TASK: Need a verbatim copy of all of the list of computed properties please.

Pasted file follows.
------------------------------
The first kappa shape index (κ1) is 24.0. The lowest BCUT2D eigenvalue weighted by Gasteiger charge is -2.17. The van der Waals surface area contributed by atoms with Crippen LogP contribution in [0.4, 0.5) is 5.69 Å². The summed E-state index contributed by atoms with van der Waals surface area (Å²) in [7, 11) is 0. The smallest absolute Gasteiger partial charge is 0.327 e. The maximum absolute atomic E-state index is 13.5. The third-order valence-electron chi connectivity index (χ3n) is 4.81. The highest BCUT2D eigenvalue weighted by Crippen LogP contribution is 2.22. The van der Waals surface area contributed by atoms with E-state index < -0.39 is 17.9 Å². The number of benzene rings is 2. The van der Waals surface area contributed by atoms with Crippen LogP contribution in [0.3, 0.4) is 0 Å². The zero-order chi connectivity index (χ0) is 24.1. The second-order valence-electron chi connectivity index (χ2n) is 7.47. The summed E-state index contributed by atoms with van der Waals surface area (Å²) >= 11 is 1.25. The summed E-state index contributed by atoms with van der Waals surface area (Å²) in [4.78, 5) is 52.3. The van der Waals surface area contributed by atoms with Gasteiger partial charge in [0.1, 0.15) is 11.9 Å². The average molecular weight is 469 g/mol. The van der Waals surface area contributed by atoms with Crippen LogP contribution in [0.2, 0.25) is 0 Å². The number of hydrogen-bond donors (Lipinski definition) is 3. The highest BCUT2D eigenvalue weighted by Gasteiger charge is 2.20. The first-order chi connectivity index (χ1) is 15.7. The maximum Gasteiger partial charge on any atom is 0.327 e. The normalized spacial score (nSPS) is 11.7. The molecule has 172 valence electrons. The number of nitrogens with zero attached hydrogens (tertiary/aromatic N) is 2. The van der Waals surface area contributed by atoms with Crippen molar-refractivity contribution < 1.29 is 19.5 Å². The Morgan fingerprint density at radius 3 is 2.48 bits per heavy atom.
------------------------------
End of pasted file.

The first kappa shape index (κ1) is 24.0. The lowest BCUT2D eigenvalue weighted by Gasteiger charge is -2.17. The van der Waals surface area contributed by atoms with Crippen LogP contribution in [0.4, 0.5) is 5.69 Å². The summed E-state index contributed by atoms with van der Waals surface area (Å²) in [7, 11) is 0. The smallest absolute Gasteiger partial charge is 0.327 e. The maximum absolute atomic E-state index is 13.5. The third-order valence-electron chi connectivity index (χ3n) is 4.81. The highest BCUT2D eigenvalue weighted by Crippen LogP contribution is 2.22. The van der Waals surface area contributed by atoms with E-state index < -0.39 is 17.9 Å². The number of benzene rings is 2. The van der Waals surface area contributed by atoms with Crippen LogP contribution in [0.3, 0.4) is 0 Å². The zero-order chi connectivity index (χ0) is 24.1. The second-order valence-electron chi connectivity index (χ2n) is 7.47. The summed E-state index contributed by atoms with van der Waals surface area (Å²) >= 11 is 1.25. The summed E-state index contributed by atoms with van der Waals surface area (Å²) in [4.78, 5) is 52.3. The van der Waals surface area contributed by atoms with Gasteiger partial charge in [0.1, 0.15) is 11.9 Å². The average molecular weight is 469 g/mol. The van der Waals surface area contributed by atoms with Crippen LogP contribution in [0.2, 0.25) is 0 Å². The number of hydrogen-bond donors (Lipinski definition) is 3. The highest BCUT2D eigenvalue weighted by Gasteiger charge is 2.20. The first-order chi connectivity index (χ1) is 15.7. The maximum Gasteiger partial charge on any atom is 0.327 e. The normalized spacial score (nSPS) is 11.7. The molecule has 172 valence electrons. The number of nitrogens with zero attached hydrogens (tertiary/aromatic N) is 2. The van der Waals surface area contributed by atoms with Crippen molar-refractivity contribution < 1.29 is 19.5 Å². The Morgan fingerprint density at radius 3 is 2.48 bits per heavy atom.